Ventura County, Calif., justice agencies were using antiquated computer systems that didn't talk to each other, wasting time and money when there was none of either to spare.
Each of these agencies in the coastal Southern California enclave -- District Attorney, Sheriff, Public Defender, Probation, Corrections and Superior and Municipal Courts -- had to enter the same information into its computers, based on printed reports from other agencies. This required a lot of extra time and attention from personnel.
"We have technology in place that served us well, but it got old and no longer meets our needs,'' said Capt. Lary C. Reynolds of the Sheriff's Office, a member of the task force that studied the pro-blem. "It doesn't do what we expect in this era -- like statistical analysis. Because it doesn't analyze data -- like when the peak time is for burglaries -- we have to operate on hunches about where to deploy officers. It's labor-intensive."
Margie Borjon-Miller, deputy executive officer of Ventura County Courts, said she and other task force members were appalled when they visited agencies and saw the current system in action. "We discovered that an officer could spend up to two hours filling out forms," she said. "The same name was being entered seven or eight individual times. We realized we needed a better approach.''
The system was slow as well. A paper order or warrant, for example, could take two to three weeks or more to move through the system, which increased the risk to the public and law enforcement.
"OUTDATED AND INEFFICIENT"
Then, in May 1995, the Justice Policy Council, composed of the county's leading justice officials, declared the current methods for handling arrest, prosecution, defense, court and correctional data outdated and inefficient. An Integrated Justice System Task Force developed a plan to eliminate redundant work and make the judicial process -- from arrest to probation -- paperless. The result was an ambitious, innovative $18 million records-management project called the Ventura County Integrated Justice Information System (VCIJIS).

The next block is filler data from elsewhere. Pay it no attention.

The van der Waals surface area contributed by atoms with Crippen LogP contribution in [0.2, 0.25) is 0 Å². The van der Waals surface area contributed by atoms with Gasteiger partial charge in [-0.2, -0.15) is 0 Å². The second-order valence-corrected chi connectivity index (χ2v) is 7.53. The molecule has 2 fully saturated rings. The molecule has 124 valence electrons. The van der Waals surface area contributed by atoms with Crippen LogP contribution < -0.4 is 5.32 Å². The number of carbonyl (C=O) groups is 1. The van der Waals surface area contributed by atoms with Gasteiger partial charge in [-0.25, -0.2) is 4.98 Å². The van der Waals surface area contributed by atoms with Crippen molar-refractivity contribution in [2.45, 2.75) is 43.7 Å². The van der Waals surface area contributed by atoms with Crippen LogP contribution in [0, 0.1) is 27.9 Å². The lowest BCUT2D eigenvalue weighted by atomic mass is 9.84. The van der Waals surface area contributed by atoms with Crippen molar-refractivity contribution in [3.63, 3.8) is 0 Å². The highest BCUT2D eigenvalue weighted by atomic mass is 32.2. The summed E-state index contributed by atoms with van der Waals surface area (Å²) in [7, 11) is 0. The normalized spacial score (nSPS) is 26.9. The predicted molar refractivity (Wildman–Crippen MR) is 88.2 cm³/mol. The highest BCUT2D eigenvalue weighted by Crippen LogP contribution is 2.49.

The concept was to share a common database over a networked computer system based on one platform. All five participating criminal justice agencies and others outside the county could access the information, yet still maintain separate databases to protect sensitive material.
Ventura was no stranger to advanced technology -- both the county government and the courts have Web pages. Nevertheless, a number of technical hurdles needed to be cleared.
"All the criminal justice agencies in Ventura County were assessing their technology in preparation for upgrading to newer client/servers," said Borjon-Miller. The District Attorney's Office was using a Honeywell/Bull system, and the sheriff had several different systems running on Hewlett-Packard machines. The courts were on a separate Hewlett-Packard system, and local law enforcement agencies were in a similar position.
Getting the computers to talk, however, couldn't happen until staff and executives from competing and sometimes combative agencies could talk and come to an agreement. Some justice and law enforcement agencies -- especially prosecution and defense -- are adversarial by design. In addition, law enforcement agencies traditionally keep their cards close to the vest. The Sheriff's Office, for example, wanted its own separate gang database, and didn't want the Public Defender, District Attorney or the courts to access it. So the system would need to allow the sheriff to restrict who could get into that data. The District Attorney, Public Defender, Probation Department and the courts also may have separate databases with access control.
"Security concerns about specific information was a major stumbling block initially for cooperation among agencies,'' said Reynolds. "There were legal considerations about who can access juvenile information and rape information. So we have an agreement with the other agencies that each agency will have a separate part of the